Girls Basketball: Wolves take on White River to open playoffs

Consistency is key to wins, coach says in opening game versus White River.

 

by MATTHEW NASH

Sequim Gazette

 

To win their first playoff game in two years, the Lady Wolves (5-7 in league, 9-11 overall) will need to do it against the third-ranked team in the state.

With the fifth and final seed from the Olympic League, they’ll face the White River Hornets (18-2 overall), also the No. 1 seed out of the 2A South Puget Sound League, at 7 p.m. Wednesday, Feb. 11, in Buckley.

Sequim lost its final game of the season at North Kitsap 52-36 on Feb. 3 setting up the tough match-up with the Hornets who finished fourth last year in the 2014 2A state bracket.

While Wolves head coach Evan Still said this opening match-up isn’t where he’d like to be, he added, “We’re happy to be in the playoffs. We just wish we were higher up.”

Finishing their last five games 1-4, the Wolves slipped behind the North Kitsap Vikings (7-5, 11-7), the No. 3 seed, who play the Evergreen Wolverines (10-4, 12-5) and the Port Angeles Roughriders (6-6, 10-10), No. 4 seed, who play the River Ridge Hawks (9-5, 10-9).

Last year, the Wolves returned to districts after a two-year absence to lose in the opening round 41-31 to the Franklin-Pierce Cardinals.

But this year they have two chances to advance to state and with a win or a loss they’ll face either North Kitsap or Evergreen on Feb. 13.

To prepare, Still said he’s done some scouting on the Hornets and to their advantage they have senior Caitlin Stofferahn who plays club basketball with many of the girls from White River.

Still said being the underdog may work to Sequim’s advantage too because Sequim has nothing to lose versus the Hornets.

“By being the underdog we can just go there and play,” he said. “We’ll be prepared but it can be difficult to play teams when you are supposed to beat them.”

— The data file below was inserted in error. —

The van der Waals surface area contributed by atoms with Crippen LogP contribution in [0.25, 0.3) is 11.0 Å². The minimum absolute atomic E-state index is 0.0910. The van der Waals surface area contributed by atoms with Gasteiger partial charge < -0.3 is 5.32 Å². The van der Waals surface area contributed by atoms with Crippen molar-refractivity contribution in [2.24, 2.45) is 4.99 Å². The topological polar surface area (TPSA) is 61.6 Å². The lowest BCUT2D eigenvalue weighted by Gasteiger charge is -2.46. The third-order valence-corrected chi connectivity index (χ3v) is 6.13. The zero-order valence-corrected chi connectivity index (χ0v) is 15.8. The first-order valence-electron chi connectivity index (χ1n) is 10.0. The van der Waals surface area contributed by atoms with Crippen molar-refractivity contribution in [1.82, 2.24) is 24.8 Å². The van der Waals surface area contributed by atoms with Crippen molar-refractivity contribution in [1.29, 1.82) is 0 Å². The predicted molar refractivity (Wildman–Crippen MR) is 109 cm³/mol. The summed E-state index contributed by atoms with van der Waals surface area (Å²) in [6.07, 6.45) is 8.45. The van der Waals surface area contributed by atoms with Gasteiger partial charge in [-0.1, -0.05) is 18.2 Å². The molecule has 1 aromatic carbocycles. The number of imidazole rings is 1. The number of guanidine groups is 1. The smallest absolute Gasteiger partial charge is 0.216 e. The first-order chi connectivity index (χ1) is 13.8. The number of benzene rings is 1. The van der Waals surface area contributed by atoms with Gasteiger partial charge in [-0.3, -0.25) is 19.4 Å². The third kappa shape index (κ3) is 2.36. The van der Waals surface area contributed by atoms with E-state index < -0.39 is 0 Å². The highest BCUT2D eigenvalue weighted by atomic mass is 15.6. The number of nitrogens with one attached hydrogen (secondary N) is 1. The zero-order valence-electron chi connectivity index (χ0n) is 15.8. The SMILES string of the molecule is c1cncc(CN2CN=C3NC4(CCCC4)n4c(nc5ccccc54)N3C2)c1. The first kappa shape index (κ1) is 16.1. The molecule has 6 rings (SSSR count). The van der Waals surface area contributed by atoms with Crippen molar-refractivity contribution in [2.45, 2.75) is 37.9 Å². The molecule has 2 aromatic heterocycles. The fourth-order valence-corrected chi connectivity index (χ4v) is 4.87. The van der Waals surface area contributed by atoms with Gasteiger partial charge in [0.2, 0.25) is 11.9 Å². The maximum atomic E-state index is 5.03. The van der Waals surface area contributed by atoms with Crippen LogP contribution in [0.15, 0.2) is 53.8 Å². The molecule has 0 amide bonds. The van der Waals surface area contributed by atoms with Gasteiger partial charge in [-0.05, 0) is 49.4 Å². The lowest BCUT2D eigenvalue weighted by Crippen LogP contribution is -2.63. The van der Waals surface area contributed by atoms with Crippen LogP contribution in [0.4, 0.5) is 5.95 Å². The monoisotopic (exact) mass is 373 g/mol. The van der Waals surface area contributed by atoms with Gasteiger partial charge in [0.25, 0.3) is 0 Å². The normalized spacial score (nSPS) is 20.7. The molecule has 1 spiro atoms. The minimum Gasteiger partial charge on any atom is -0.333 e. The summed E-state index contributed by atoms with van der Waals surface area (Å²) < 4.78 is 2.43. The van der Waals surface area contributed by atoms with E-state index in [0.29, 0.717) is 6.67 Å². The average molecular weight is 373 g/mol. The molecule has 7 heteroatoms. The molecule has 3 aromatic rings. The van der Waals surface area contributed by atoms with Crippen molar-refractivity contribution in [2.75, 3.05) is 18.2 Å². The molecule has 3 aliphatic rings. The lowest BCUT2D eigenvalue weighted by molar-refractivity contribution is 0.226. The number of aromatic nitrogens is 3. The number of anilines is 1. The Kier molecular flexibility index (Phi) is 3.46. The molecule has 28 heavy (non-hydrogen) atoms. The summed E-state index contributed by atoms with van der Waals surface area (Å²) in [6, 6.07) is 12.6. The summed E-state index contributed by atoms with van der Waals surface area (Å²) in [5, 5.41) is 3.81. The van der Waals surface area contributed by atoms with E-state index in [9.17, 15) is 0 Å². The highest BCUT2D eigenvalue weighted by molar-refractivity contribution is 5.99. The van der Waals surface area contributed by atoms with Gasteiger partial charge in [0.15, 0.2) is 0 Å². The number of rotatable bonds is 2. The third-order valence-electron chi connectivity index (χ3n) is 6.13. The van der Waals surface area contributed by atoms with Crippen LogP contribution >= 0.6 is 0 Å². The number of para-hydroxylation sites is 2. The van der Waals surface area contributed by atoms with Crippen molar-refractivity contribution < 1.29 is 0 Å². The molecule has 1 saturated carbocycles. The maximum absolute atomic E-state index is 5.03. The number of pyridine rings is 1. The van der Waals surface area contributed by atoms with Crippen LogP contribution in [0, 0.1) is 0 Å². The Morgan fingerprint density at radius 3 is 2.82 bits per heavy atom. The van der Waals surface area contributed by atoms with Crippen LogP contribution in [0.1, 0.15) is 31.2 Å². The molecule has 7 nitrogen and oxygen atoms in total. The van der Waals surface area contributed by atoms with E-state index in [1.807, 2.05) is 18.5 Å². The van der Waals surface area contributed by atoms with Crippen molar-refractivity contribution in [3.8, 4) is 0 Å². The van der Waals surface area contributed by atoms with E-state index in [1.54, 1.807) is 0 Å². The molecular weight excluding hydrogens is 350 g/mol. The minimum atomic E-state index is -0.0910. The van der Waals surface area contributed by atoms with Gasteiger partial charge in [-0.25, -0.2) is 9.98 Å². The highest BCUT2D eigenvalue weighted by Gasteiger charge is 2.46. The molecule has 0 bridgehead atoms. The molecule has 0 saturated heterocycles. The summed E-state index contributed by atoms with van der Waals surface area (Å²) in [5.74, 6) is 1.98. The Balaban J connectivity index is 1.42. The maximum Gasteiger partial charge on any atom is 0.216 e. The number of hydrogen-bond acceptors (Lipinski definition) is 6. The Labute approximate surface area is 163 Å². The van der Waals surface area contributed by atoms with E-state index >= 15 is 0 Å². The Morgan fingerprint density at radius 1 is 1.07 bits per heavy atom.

On the season, the Hornets are averaging just over 68 points per game and allow about 39 points a game whereas Sequim scores about 42 points per game and allows about 41 points per game.

 

End of regular season

For the Wolves’ final game in Poulsbo, Still said the 52-36 loss to the Vikings was representative of their struggles with consistency all season.

“In that game we do a lot of really, really good things,” he said. “We have stretches where we are really tough but when we aren’t playing well, it’s hard to beat tough teams.”

Sequim finished down two 13-11 at the end of the first quarter but down eight at halftime. Sequim rallied to finish the third quarter down three points but could only score five points in the final quarter.

The Wolves gave up 23 points off turnovers and second chance opportunities, Still said, and they started the fourth quarter with turnovers and giving up second chance opportunities.

“Then they got the momentum,” Still said. “That’s been our issue all year. We’re not consistent.”

Stofferahn led the Wolves with nine points and seven rebounds while Adrienne Haggerty had eight points.

To win in the playoffs, Still said it comes down to playing consistent throughout.

“If we play well for 32 minutes, we’ll be OK,” he said.

To the girls’ credit, Still said one of their strongest abilities is sticking together in tough times.

“I think that everyone had higher expectations (on the season),” he said. “I know I did and I know our team did but it didn’t stop them from sticking together, coming to practice everyday and playing together.”

 

 

 

 

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